- Eaten/swallowed. Cats are very inquisitive by nature and can easily swallow oils if they happen across them. An example of this would be drinking the liquid contained in/on reed or other passive diffusers.
- Inhaled. The immediate toxic effects of inhalation are relatively easy to combat because the essential oils used are quite diluted. However, for cats with underlying medical conditions, like asthma, using neat essential oils in sprays or active diffusers can greatly increase the risk.
Essential Oil Poisoning Hazards Around The Home
Diffusers are one of the most common household devices that can expose cats to essential oils that are toxic to their systems. So let’s take a closer look at these and the dangers they represent.
Evaporative cold air diffusers work by the slow evaporation of essential oil and the resulting fragrance then being released into the air.
These types of diffusers include reed diffusers, where the reeds soak up the essential oil and disperse its fragrance into the air. And motorized diffusers that use a fan to blow air through a filter that has been permeated with essential oil.
Evaporative warm air diffusers work by rapidly heating the essential oils to the evaporation point. As the heated oil evaporates, the fragrance is released into the air and this occurs at a higher rate than traditional cold air diffusing.
However, the heating of essential oils in this manner can change the chemical compound of the oil. This can give rise to unpredicted effects and this may prove dangerous if the oil in question is counterfeit.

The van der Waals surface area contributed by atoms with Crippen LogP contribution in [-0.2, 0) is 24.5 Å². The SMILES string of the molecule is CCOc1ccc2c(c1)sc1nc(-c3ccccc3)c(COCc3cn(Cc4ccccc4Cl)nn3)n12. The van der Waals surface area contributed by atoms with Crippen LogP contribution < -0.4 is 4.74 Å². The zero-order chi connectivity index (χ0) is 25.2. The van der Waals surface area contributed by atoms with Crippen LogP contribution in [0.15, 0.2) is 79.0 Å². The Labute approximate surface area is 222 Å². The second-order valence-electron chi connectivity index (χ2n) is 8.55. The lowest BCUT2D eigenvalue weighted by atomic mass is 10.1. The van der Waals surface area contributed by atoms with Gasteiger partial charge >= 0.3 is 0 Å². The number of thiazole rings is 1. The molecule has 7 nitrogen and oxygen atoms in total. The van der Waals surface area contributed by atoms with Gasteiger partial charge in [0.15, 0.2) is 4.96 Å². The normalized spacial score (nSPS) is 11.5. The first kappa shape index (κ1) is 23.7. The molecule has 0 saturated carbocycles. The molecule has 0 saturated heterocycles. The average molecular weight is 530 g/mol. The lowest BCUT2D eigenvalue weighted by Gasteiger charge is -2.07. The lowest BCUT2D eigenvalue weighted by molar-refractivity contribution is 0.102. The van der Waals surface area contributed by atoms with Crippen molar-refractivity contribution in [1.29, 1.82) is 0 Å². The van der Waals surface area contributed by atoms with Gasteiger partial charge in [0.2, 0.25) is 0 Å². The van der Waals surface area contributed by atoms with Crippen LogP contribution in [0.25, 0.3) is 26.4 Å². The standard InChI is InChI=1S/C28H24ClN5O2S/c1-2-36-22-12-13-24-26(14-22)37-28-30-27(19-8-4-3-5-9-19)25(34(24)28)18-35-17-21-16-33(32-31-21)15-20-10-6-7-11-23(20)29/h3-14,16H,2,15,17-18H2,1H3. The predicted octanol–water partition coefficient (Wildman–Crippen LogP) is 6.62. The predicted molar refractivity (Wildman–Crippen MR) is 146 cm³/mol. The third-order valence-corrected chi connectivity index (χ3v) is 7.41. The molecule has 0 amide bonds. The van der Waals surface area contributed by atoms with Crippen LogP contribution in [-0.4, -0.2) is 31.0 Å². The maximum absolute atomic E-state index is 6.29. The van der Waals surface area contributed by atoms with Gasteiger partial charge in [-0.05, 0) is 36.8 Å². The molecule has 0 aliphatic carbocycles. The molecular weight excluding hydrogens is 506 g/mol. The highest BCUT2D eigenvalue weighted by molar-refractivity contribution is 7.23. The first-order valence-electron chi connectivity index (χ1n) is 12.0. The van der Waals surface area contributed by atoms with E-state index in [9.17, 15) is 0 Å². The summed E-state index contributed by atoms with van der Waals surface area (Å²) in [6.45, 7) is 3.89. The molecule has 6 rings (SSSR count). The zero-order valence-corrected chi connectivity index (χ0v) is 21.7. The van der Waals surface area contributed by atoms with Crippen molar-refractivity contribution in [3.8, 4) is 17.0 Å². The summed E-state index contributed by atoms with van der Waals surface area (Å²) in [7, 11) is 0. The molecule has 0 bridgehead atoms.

If a non-toxic essential oil of good quality is used in a passive, warm, or cold air diffuser the main risks to cats is, arguably, low. The highest risk of toxic exposure being direct contact with the oil through spillage or licking. This can be coupled with a lower risk of respiratory problems from the inhalation of a strong unwelcome fragrance.
Active oil diffusers disperse microdroplets of essential oil into the air in addition to the fragrance. These types of diffusers are more dangerous to cats and include nebulizers and ultrasonic diffusers.
My advice would be that if you are going to diffuse essential oils around cats safely, then please diffuse small amounts, and for a shortened period of time.
Other essential oil poisoning hazards around the home.
Misting from natural homemade recipes has the same effect as active diffusers so care must be taken here. This is especially true of those recipes that use citrus essential oils sprayed as a mist as these oils are particularly toxic to cats.
Misting also makes it much easier for the oils to enter a cat’s bloodstream via inhalation into the lungs. Respiratory problems may first occur and then the oils will be quickly transported to, and accumulate in, the Liver.